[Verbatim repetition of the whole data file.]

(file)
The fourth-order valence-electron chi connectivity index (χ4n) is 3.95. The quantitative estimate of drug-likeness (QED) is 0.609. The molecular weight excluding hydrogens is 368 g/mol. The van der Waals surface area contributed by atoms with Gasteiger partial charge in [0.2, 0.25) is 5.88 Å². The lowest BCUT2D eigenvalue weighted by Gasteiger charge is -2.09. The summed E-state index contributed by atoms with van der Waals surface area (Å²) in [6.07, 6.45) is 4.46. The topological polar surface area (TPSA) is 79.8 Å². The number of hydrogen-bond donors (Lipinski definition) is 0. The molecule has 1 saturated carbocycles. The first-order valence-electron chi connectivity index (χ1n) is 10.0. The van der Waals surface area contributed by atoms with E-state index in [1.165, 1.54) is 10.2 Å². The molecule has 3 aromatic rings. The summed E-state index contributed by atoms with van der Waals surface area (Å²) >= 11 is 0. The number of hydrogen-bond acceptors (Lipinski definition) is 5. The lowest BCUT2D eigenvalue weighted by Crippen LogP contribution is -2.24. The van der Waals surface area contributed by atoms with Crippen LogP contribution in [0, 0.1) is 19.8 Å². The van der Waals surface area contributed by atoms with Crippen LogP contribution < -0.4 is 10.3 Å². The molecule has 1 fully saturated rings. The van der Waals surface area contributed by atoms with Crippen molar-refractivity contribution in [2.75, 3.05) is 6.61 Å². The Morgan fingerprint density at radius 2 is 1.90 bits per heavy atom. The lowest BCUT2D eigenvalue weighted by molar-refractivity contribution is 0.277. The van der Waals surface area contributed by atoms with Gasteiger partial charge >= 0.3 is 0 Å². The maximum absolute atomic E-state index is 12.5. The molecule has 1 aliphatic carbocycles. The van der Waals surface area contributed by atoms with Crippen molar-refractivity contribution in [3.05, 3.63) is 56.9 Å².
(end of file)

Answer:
The fourth-order valence-electron chi connectivity index (χ4n) is 3.95. The quantitative estimate of drug-likeness (QED) is 0.609. The molecular weight excluding hydrogens is 368 g/mol. The van der Waals surface area contributed by atoms with Gasteiger partial charge in [0.2, 0.25) is 5.88 Å². The lowest BCUT2D eigenvalue weighted by Gasteiger charge is -2.09. The summed E-state index contributed by atoms with van der Waals surface area (Å²) in [6.07, 6.45) is 4.46. The topological polar surface area (TPSA) is 79.8 Å². The number of hydrogen-bond donors (Lipinski definition) is 0. The molecule has 1 saturated carbocycles. The first-order valence-electron chi connectivity index (χ1n) is 10.0. The van der Waals surface area contributed by atoms with E-state index in [1.165, 1.54) is 10.2 Å². The molecule has 3 aromatic rings. The summed E-state index contributed by atoms with van der Waals surface area (Å²) >= 11 is 0. The number of hydrogen-bond acceptors (Lipinski definition) is 5. The lowest BCUT2D eigenvalue weighted by Crippen LogP contribution is -2.24. The van der Waals surface area contributed by atoms with Crippen LogP contribution in [0, 0.1) is 19.8 Å². The van der Waals surface area contributed by atoms with Crippen LogP contribution < -0.4 is 10.3 Å². The molecule has 1 fully saturated rings. The van der Waals surface area contributed by atoms with Crippen molar-refractivity contribution in [2.75, 3.05) is 6.61 Å². The Morgan fingerprint density at radius 2 is 1.90 bits per heavy atom. The lowest BCUT2D eigenvalue weighted by molar-refractivity contribution is 0.277. The van der Waals surface area contributed by atoms with Gasteiger partial charge >= 0.3 is 0 Å². The maximum absolute atomic E-state index is 12.5. The molecule has 1 aliphatic carbocycles. The van der Waals surface area contributed by atoms with Crippen molar-refractivity contribution in [3.05, 3.63) is 56.9 Å².